At a recent party, the host, the mother of a childhood friend of her daughter's, talked about "those dreadful children from the council estate". It was, she says, "by chance, the self-same council estate where I grew up. We thought," she adds, "that we were a cut above another council estate. We've all got different ideas of family life. For some mums, giving your kids a double portion of chips while you all cosy down on the sofa and watch a video is just as good as taking your child to ballet lessons and making sure they have carrot sticks instead of sweets. You can have very loving families who maybe do things that might not seem to be the wisest things, but somehow or other can muddle through."

It's a heart-warming view of human nature and one that clearly has massive popular appeal. In Wilson's work there is always a spark of redemption. In real life, of course, there is not. "Exactly," she says quietly. "If I were writing for older teenagers I might have a bleaker view of things. Writing for children, I feel yes, you can write about really worrying things, in as realistic a way as you possibly can. But I try hard to make them always end on a hopeful note... Although for many children, sadly, life is bleak and they're let down all over the place, I still want children to feel that somehow or other they can hang on in there."

Wilson's idiosyncratic mix of street cred and charm has won her not just an international following, but a string of awards. She has won the Guardian Children's Fiction Award, the Smarties Prize and the Children's Book of the Year, and was awarded an OBE in 2002. Each new book is eagerly awaited not just by the critical establishment, but by millions of young fans around the world. How does she cope with this level of expectation? "There's never any security" she confesses. "That's the awful thing about writing. Once you've actually got there and you've done well, you're as insecure - if not more so - because inevitably you might write something that's not so good. I don't lie awake at night and obsess about it, but it is a bit of a worry."

Anxiety is, however, balanced by the pleasure of success. For many years, she says, "people within the children's book world knew who I was, but nobody else did". Ten years ago things started to "go up a gear" and five years ago they "went up into another gear altogether". It may, she confides, have had something to do with the break-up of her marriage. "Whether fate said: 'All right, Jacqueline, you've had a bit of a knock, so let's make things work out careerwise.' Who knows? But it gives you this enormous high when you get driven up to some bookshop and you see hordes of kids outside. It is" she adds "every middle-aged woman's dream, because mostly you're invisible."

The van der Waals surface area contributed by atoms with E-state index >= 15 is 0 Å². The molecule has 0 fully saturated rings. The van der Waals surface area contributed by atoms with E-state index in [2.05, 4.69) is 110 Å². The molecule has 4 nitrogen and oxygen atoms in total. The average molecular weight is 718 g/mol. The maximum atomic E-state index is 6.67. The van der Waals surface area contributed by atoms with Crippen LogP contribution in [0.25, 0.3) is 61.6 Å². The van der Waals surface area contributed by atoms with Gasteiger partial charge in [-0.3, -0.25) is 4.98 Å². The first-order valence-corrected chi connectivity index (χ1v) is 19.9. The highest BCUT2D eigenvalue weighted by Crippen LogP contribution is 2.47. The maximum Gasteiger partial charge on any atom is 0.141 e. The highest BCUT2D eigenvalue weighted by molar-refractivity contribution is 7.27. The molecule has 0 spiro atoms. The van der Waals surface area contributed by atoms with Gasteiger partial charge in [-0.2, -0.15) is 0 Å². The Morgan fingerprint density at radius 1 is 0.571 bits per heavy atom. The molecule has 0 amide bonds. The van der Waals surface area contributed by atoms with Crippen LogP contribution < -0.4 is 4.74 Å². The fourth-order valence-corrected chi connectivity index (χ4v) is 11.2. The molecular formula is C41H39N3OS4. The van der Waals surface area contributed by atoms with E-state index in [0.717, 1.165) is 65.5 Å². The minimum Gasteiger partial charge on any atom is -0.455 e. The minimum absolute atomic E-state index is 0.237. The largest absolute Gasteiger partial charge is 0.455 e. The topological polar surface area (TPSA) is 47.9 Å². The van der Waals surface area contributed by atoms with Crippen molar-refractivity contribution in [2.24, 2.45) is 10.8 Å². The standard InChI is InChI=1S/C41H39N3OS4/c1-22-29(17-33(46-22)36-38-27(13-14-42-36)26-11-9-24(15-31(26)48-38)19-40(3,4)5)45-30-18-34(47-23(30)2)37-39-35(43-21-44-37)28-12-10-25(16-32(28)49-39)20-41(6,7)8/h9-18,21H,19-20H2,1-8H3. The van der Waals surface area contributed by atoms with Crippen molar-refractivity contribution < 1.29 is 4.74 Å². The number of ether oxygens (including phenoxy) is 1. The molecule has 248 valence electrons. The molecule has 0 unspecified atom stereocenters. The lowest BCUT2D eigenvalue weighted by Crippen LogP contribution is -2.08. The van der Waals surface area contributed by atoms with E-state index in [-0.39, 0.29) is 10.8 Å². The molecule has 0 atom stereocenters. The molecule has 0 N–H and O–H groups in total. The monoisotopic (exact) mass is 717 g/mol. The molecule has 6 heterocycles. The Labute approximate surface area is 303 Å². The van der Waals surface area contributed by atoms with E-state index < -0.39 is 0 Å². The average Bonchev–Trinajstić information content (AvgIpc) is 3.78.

It's just as well she likes it because there's no going back. Her five-hour signing in Weston-super-Mare was practically skiving. In Bournemouth this year, Wilson signed books for eight hours "without a loo break", a feat that's set to enter the Guinness Book of Records. It's hard to think of any other writer who has made such efforts to satisfy the needs of her fans. "All the time I'm signing," she says, "I'll talk to the child, ask their name, chat a bit. You don't stand in the queue all that time just to have your book signed and for it to be a 'next'."

Isn't it exhausting? And doesn't she get fed up? "Well," says Wilson after a pause. "I have twice been pursued into ladies' loos, which is embarrassing... Once I was in a changing room and I'd just managed to get my knickers on and this little girl came in with her mother and said 'Are you Jacqueline Wilson?' Mostly it's fine," declares the Goth granny of children's literature. "But when I'm on the loo or naked I prefer not to be recognised."

Biography: Jacqueline Wilson

Jacqueline Wilson was born in Bath in 1945, but spent most of her childhood in Kingston-on-Thames, where she still lives. She always wanted to be a writer and wrote her first "novel" when she was nine. As a teenager she started work as a journalist for teenage magazines including Jackie, which was named after her. She has been writing full-time all her adult life. She has written more than 80 books for children and has won many awards for her work, including the Smarties Prize and the Guardian Children's Fiction award. Four of her books were included in the BBC's Big Read top 100: Double Act, Girls in Love, Vicky Angel and The Story of Tracy Beaker. Jacqueline Wilson has sold more than 15 million books in the UK and was recently voted England's favourite children's author. Her new book, The Diamond Girls (Doubleday, £10.99), was published last week.